The expression “every man and his dog” sure applied to the big rivers over Easter.
Given the conditions, dropping water everywhere and the chance for a hot Runoff session, it wasn’t surprising that every boat ramp carpark overflowed.
Old mate Andy Ralph told me many cars drove through 0.8m of water at Magela Creek crossing to get to the East Alligator River.
“There’s no flow at the Magela, so 4WDs are getting through no worries at all,” Andy said.
“Cahill’s Crossing is 1.5m and dropping, but I haven’t heard of any great fishing down the East yet, except for a couple of 80s a mate of mine caught.”
This weekend’s building tides might be just the shot to get the barra biting in the East.
Floating around at the mouth of Magela on the turn of the low tide and through the making tide could definitely produce a big one.
There was a real armada of boats on the South Alligator River over Easter, and it was very much hit or miss.
Some good barra were caught up Nourlangie Creek, but there’s a ton of water still up on the floodplains.
However, this weekend’s tides are perfect for the top of the river, especially a couple of hours before and after the high tide.
You just need to stake a claim at a flowing feeder creek.
There’ll be plenty of potential action at the Mary mouth down from Shady Camp this weekend.
Cunning anglers chasing a big barra will be joining the guides at one of the several coastal creeks on the early morning high tide.
Adelaide River might start yielding barra this weekend, especially at feeder creeks up from the bridge.
Of course, there’s no doubt the mighty Daly River will receive an absolute flogging this weekend.
At a nudge over 2m and falling, the river is at a perfect height to fire up and I’m tipping lots of nice barra will be caught.
Darwin lost one of its top female anglers with the passing of Carolyn Forrest (Caz) last week.
When she walked into my office for an interview nearly 20 years ago, she made it plain she wanted the job; she wanted to get right into the recreational fishing industry.
Caz worked for me for the next 4 years. A bit before her time, she was a great fisher lady… so so competitive… and she could sure fish.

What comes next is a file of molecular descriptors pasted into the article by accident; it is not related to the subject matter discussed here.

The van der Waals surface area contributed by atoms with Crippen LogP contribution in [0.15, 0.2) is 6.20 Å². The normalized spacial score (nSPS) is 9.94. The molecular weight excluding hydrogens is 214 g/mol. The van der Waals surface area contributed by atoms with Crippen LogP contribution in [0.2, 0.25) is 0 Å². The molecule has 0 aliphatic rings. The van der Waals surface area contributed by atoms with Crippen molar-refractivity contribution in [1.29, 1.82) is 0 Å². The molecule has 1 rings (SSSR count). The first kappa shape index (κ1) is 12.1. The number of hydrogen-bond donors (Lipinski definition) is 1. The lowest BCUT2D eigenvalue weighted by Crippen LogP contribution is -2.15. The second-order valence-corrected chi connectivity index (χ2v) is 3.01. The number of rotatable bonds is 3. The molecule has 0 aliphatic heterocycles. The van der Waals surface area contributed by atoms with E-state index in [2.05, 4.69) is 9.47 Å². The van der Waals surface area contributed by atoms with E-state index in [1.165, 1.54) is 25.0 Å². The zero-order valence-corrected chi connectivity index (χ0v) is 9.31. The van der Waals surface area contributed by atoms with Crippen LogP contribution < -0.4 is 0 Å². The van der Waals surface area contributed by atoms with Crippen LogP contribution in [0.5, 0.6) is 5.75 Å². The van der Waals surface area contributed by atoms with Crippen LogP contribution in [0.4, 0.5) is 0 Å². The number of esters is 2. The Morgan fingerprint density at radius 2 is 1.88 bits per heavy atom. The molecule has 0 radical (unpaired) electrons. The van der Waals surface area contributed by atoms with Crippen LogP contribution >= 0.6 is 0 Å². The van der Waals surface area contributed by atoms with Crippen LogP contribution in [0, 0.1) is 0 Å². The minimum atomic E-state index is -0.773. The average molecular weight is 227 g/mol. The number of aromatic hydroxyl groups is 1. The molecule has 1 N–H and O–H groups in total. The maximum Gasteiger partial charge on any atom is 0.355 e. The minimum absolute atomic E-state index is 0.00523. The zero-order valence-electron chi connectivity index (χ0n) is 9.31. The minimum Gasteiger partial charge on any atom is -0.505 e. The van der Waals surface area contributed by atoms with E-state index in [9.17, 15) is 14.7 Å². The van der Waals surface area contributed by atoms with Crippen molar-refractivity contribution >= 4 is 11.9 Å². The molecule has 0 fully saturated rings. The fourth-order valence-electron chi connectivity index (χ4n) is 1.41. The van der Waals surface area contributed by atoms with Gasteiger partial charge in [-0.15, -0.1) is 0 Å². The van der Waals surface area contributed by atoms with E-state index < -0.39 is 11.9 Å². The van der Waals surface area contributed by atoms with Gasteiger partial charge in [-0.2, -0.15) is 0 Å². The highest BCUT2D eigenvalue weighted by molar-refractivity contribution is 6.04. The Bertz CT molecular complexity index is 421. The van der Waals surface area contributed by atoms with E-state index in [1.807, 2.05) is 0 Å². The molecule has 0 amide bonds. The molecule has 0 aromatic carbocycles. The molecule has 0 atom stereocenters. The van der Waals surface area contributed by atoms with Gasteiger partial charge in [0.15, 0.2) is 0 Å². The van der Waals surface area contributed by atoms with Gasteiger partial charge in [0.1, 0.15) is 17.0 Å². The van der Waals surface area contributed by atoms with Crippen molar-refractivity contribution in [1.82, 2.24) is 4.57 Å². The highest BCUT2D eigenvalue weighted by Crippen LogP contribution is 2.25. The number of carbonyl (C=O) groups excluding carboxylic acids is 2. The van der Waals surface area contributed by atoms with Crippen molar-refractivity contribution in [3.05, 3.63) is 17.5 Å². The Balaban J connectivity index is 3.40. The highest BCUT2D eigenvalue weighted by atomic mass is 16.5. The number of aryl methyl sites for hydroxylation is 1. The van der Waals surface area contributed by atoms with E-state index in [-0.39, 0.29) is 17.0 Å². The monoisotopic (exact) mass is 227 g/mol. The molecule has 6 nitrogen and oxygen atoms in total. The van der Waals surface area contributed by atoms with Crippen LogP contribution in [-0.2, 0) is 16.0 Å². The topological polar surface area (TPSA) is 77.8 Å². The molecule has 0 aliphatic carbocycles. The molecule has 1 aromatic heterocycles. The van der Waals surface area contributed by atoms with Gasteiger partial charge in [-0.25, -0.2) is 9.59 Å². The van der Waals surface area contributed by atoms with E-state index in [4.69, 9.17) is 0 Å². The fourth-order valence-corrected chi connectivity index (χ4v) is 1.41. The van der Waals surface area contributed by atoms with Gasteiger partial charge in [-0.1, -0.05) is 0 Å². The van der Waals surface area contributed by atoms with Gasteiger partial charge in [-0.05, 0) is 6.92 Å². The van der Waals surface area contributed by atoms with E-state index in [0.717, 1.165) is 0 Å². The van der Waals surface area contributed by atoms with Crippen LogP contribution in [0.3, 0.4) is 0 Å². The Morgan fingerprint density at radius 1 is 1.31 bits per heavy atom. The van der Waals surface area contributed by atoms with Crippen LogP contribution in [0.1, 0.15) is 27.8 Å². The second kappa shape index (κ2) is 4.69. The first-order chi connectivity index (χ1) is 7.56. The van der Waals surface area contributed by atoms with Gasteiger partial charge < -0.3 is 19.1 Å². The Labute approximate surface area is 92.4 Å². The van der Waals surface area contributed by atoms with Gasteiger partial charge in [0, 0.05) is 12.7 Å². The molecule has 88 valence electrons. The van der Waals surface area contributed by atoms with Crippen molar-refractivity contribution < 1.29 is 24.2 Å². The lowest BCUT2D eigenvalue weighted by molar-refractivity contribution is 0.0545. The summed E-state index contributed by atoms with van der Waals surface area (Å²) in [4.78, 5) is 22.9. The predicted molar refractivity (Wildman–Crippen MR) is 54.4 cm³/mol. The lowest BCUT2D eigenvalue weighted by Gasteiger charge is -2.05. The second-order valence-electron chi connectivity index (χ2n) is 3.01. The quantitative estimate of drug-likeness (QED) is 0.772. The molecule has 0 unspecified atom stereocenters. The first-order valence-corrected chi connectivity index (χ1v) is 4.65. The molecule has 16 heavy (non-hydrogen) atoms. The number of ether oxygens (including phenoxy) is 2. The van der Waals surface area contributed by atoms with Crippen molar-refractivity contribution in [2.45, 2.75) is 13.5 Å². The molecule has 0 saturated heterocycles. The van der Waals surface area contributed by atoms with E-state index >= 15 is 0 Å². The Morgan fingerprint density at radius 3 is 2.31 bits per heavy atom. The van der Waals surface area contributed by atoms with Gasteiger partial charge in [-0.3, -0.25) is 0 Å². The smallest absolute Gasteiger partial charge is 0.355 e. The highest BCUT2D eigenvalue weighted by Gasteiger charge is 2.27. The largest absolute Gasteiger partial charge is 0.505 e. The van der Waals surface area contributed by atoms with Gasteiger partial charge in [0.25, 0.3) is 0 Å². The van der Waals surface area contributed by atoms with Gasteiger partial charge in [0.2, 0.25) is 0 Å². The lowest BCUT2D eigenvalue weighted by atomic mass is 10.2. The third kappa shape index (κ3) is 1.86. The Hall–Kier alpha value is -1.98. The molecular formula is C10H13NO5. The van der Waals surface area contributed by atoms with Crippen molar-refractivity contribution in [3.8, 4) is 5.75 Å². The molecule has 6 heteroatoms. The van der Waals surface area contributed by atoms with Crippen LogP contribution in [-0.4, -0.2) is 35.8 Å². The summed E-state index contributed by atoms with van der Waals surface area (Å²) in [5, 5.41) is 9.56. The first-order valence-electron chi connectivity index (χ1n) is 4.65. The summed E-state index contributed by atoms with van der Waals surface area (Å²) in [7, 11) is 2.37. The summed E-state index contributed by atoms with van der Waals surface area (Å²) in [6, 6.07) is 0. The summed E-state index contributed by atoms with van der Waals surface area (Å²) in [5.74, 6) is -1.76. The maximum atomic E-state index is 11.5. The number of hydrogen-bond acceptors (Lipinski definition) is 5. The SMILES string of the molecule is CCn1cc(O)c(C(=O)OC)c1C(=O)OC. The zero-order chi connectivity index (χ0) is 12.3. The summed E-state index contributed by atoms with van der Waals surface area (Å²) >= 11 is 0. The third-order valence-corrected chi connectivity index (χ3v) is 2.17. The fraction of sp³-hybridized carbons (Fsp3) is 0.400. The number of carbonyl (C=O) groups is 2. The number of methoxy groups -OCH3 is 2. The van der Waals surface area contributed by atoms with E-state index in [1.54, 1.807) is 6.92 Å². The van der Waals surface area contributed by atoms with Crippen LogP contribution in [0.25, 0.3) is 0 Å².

She competed in early women’s comps, and the Barra Nationals several times with Tony Hare and her future husband John Cooper. She won Champion Female Angler more than once.
Caz was a tireless hard worker and couldn’t wait to bring her new Quintrex round to show me.
A few years ago, her life went a bit pear shaped and she headed off in a caravan with her two children around Australia, meeting up and fishing with friends she’d made in Darwin, and finishing up in Cairns where she spent her remaining days.
Born and bred in Katherine, Caz was a real trooper.
She came with me on many trips, including interstate tackle shows, special NAFA shoots and even black bass fishing in PNG.
She was always the consummate organiser.
My wedding present to her was as photographer, which she loved.
Caz was not quite 44. Why a beautiful young woman like her has been struck down so young is confronting and so sad.
She deserved so much more life, because she knew how to live it.
Her favourite saying was: “Ships are safe in port but that’s not what ships are built for”.
Caz will be missed by so many people.
This column extends the deepest condolences and best wishes to her family and close friends.
An amazing young woman has departed.
Born and bred in Katherine, the NT and Australian fishing scene will miss top female angler Carolyn (Caz) Forrest this.
Broome’s Steve Chambers lends Carolyn Forrest a hand with her first sailfish, caught during the Broome Billfish Tournament.